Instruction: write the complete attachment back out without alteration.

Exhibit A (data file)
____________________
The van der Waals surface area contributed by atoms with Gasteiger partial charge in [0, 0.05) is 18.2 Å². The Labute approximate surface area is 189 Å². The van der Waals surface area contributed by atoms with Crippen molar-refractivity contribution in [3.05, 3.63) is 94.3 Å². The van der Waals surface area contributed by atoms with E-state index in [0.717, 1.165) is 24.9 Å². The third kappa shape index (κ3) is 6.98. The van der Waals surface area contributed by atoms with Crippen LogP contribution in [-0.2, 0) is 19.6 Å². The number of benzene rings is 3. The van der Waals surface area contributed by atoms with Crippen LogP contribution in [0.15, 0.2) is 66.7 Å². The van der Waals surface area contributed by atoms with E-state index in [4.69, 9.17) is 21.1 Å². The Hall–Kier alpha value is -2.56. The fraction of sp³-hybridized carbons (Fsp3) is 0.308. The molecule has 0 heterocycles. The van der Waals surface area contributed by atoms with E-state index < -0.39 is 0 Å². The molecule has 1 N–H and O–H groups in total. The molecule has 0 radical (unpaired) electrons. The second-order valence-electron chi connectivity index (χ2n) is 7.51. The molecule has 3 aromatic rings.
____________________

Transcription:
The van der Waals surface area contributed by atoms with Gasteiger partial charge in [0, 0.05) is 18.2 Å². The Labute approximate surface area is 189 Å². The van der Waals surface area contributed by atoms with Crippen molar-refractivity contribution in [3.05, 3.63) is 94.3 Å². The van der Waals surface area contributed by atoms with E-state index in [0.717, 1.165) is 24.9 Å². The third kappa shape index (κ3) is 6.98. The van der Waals surface area contributed by atoms with Crippen LogP contribution in [-0.2, 0) is 19.6 Å². The number of benzene rings is 3. The van der Waals surface area contributed by atoms with Crippen LogP contribution in [0.15, 0.2) is 66.7 Å². The van der Waals surface area contributed by atoms with E-state index in [4.69, 9.17) is 21.1 Å². The Hall–Kier alpha value is -2.56. The fraction of sp³-hybridized carbons (Fsp3) is 0.308. The molecule has 0 heterocycles. The van der Waals surface area contributed by atoms with E-state index < -0.39 is 0 Å². The molecule has 1 N–H and O–H groups in total. The molecule has 0 radical (unpaired) electrons. The second-order valence-electron chi connectivity index (χ2n) is 7.51. The molecule has 3 aromatic rings.